Friday, November 01, 2013

Joe Fiedler's Bug Sackbut Does The Sackbut Stomp

Trombonist's Joe Fiedler's Big Sackbut is a quartet of Fiedler and fellow trombonists Ryan Keberle and Luis Bonilla along with the tuba player Marcus Rojas. Inspired by the World Saxophone Quartet, Big Sackbut eschews having a rhythm section and instead the three trombones and the brass bass provided Rojas explores the originals from Fiedler along with three covers. The group has a new recording, "Sackbut Stomp" on Multiphonics Music that continues in the vein of Fieder's prior recording "Big Sackbut." Bonilla replaces Josh Roseman from that earlier recording. Steven Bernstein, on slide trumpet, guests on three of the nine selections here which provides for a a little more variety in the tonal colors of this group.

The opening title track provides an example of the interplay between the four before followed by a slightly  rendition of Roger Miller's "King of the Road" with Bernstein's slide trumpet providing a whimsical feel with the trombones providing a dynamic background before Rojas displays his nimbleness on the tuba. Bennie Wallace's "Eight Page Bible" is built upon a bluesy motif with each trombonist taking a solo that he first introduces unaccompanied before the other two and Rojas provide support. Fielder's own incorporation of Duke Ellington's "Things Ain't What They Used To Be" is particularly delightful. It is followed by a wonderful rendition of the Gil Fuller and Chano Pozo classic "Tin Tin Deo" on which Bernstein is along featured along with Bonilla. Fiedler did all the arrangements and this one particularly stands out. The lovely "Pittsburgh Morning" allows Fielder to showcase the warmth he is quite capable of while Keberle sounds lively and focused on "The Schlep."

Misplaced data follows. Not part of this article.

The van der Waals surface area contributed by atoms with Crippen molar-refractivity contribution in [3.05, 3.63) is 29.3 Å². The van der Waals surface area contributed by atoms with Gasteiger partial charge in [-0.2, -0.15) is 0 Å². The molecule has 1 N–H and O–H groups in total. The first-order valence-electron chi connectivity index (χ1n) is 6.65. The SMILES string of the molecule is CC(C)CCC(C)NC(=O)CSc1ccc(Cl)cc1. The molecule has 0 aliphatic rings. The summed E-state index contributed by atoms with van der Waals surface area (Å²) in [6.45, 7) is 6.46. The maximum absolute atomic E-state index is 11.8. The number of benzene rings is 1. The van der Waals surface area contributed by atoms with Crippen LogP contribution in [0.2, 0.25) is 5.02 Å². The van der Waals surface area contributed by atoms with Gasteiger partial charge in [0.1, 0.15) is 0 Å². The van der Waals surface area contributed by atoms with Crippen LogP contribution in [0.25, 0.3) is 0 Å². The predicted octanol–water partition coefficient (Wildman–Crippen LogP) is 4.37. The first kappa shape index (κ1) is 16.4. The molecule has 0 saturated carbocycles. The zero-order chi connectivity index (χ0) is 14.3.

Given the limited tonal palette of the instrumentation, this may be a recording that some may wish to sample a few selections at a time. At the same time, listening to the performances several times one hears nuances in the performances that make them continue to sound fresh. There is an audaciousness in a trombone-tuba group playing without a rhythm section. Mixed with excellent playing and arrangements, "Sackbut Stomp" is another fascinating, and often, exhilarating recording.

I received my review copy from a publicist.

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